HHS: It goes beyond Hip-Hop, though. The world, in general, is fascinated by violence as entertainment, to the point where they’ll exploit it until it becomes a caricature of itself.
Saigon: The bad part about it is they’re real quick to say “this is just entertainment.” How you gonna say it’s just entertainment, and then in the same sentence say “this is real, I ain’t no actor, this is real shit?” You’re confusing the minds of young people. You’re quick to say “this is just entertainment and it’s up to the parent to do this and that” but if it’s entertainment then tell people it’s entertainment.
HHS And especially if the subject matter is dealing with Black Men in America, people are even more fascinated with what I have come to call “Black Death”, meaning that those who oppose Hip-Hop just love it when rappers are talking about killing each other, and those behind the scenes in the music business love to profit from this kind of “Black Death”.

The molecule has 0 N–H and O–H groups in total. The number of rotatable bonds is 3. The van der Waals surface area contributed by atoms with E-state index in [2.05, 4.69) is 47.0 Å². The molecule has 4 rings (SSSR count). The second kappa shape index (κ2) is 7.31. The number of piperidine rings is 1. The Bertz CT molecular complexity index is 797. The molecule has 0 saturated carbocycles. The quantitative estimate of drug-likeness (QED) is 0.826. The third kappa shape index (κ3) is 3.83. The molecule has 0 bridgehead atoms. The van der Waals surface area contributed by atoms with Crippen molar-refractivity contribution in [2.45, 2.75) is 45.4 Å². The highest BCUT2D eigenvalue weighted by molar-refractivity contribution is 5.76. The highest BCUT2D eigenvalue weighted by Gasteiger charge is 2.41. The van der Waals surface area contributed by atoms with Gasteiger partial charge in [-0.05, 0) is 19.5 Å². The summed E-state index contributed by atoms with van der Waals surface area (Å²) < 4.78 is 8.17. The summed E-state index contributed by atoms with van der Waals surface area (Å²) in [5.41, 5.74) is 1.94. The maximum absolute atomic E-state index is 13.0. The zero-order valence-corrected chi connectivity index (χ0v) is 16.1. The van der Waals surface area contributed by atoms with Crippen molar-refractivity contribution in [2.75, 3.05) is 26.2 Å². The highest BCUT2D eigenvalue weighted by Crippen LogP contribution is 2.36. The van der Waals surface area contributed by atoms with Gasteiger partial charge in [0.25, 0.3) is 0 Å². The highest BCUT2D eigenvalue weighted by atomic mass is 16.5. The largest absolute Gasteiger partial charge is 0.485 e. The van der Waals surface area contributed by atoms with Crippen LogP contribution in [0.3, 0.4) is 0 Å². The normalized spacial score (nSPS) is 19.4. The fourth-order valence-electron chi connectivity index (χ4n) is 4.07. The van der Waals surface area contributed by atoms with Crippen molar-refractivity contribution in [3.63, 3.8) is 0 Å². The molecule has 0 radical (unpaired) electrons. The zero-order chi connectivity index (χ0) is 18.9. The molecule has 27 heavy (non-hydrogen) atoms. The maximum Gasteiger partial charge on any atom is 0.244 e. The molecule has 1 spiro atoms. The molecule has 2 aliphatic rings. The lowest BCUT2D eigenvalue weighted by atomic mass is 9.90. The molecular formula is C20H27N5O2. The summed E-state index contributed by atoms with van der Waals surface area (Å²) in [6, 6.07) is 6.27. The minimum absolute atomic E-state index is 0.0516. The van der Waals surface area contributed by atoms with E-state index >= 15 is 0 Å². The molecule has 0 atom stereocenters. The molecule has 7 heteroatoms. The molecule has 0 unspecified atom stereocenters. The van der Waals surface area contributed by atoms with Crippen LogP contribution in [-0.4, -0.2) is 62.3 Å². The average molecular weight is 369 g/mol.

Saigon: Exactly, and it’s fucked up cause we’re the ones that partake in that life. My whole shit is like, damn, if children are the future, like we say, then what the fuck are we giving the kids? How is it gonna be for them growing up? It was fucked up for me growing up because the people older than me didn’t teach me nothing but dealing crack, shooting guns and shit like that and music wasn’t nowhere near what it is now, it’s only getting worse. Now you got these little young muhfuckas thinking they Bloods and Crips in New York, you got them thinking they’re pimps, they jump little girls into their gangs by having them fuck the whole gang, shit like that is killing our youth. Without the youth, man it’s like, we fucked up; we’re heading nowhere fast. It’s like driving a hundred miles an hour into a brick wall.
HHS: There’s a great line in “Shok TV” that says: “imagine the Black Panther Party today using Hip-hop to say the same thing that Marcus Garvey would say, imagine Malcolm X over a beat trying to rally up the troops and take control of the streets…” That’s some for real shit right there.